Chag Sameach!

For the Jewy Jews out there celebrating Passover, chag sameach. And for everyone who writes those fine romance novels we love so very, very much with heaving bosoms of passion, this is from our family seder last night. It was written by Milan Kundera, and we used it during the portion of the seder known as the Four Questions.

The Stupidity of Having an Answer

A novel does not assert anything; a novel searches and poses questions. I don’t know whether my nation will perish and I don’t know which of my characters is right. I invent stories, confront one with another, and by this means I ask questions. The stupidity of people comes from having a question for everything.

The novelist teaches the reader to comprehend the world as a question. There is wisdom and tolerance in that attitude. In a world built on sacrosanct certainties the novel is dead. The totalitarian world, whether founded on Marx, Islam or anything else, is a world of answers rather than questions. There, the novel has no place. In any case, it seems to me that all over the world people nowadays prefer to judge rather than to understand, to answer rather than ask, so that the voice of the novel can hardly be heard over the noisy foolishness of human certainties.

How does that relate to romance? I think with each romance novel, the question is how to arrive at the happily ever after, and to ask repeatedly “Aren’t each of us worthy of love and care?” Even the most unredeemable hero finds true love, and his perfect match, and the same can be said for some heroines. Miss Thing might be slightly more sharp than a box of hair, but there is a handsome hero for her by the final page.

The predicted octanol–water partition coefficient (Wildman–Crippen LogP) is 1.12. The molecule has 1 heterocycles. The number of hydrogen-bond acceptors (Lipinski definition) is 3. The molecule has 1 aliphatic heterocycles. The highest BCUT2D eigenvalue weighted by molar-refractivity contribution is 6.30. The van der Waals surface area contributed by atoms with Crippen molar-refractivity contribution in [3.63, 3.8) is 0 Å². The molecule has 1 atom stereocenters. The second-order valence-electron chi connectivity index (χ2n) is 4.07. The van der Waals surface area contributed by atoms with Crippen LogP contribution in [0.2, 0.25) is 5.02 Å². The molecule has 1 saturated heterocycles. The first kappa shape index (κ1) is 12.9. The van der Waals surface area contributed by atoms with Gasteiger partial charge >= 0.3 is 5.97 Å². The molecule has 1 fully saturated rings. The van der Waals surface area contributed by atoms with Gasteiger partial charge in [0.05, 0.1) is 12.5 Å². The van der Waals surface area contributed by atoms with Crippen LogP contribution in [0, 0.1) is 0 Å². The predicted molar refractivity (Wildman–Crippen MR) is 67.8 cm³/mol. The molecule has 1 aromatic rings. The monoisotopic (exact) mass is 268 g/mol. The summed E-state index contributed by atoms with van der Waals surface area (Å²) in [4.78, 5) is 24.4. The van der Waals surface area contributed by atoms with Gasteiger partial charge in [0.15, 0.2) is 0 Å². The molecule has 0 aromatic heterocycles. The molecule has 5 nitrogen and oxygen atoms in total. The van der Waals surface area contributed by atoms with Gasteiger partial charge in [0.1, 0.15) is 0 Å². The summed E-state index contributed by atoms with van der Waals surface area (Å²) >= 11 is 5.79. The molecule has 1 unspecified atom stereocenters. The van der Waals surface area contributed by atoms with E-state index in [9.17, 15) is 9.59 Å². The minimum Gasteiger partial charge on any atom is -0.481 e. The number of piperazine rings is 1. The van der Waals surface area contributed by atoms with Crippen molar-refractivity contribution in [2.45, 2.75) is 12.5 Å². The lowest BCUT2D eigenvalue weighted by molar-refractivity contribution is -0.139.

The judgments people render against romance novels try to dismiss the question of why romance is so popular, and why so many millions of people spend so many millions of dollars on their choice of reading material. But even against the certainty that romance is “dreck,” or “chick porn” or just lowbrow popular culture loved by dim women in puffy paint sweatshirts, the questions that we ask about romance push back against judgment and assumption to celebrate the questions romance novels ask about human emotional and sexual experience.

Now, pass the matzo ball soup!

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Random Musings

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  1. 1
    shaina says:

    chag sameach to you too! our seder last night had us all in tears…because we were laughing so hard! it was amazing!
    about the four questions—do you realize that in most translations there’s really only ONE question, Why is this night diff from all other nights? the others are statements. hm. weird. but whatev. seders are fun! hope you have a great week.

  2. 2
    dillene says:

    But the world is not a novel.  And as much as I enjoy reading Milan Kundera’s work, I have to disagree with him here.  If we never made judgements, or drew lines, then the world would be all chaos and flux and nothing would ever get done.  We have to make some judgements and provide some answers, even if those answers are not guaranteed to be correct, so that there is some order in the world.  Once there is order, then we can worry about improving the world.

    Furthermore, Milan Kundera needs to get off my lawn.  Damn Czech kids- I spend $250 a month to have the landscaper keep it looking so nice and then he comes in with his philosophizing.

    Happy Passover!

  3. 3

    Chag sameach!  I’ve only been to one seder, but it rocked!  I love how completely ritualized and symbolic it is.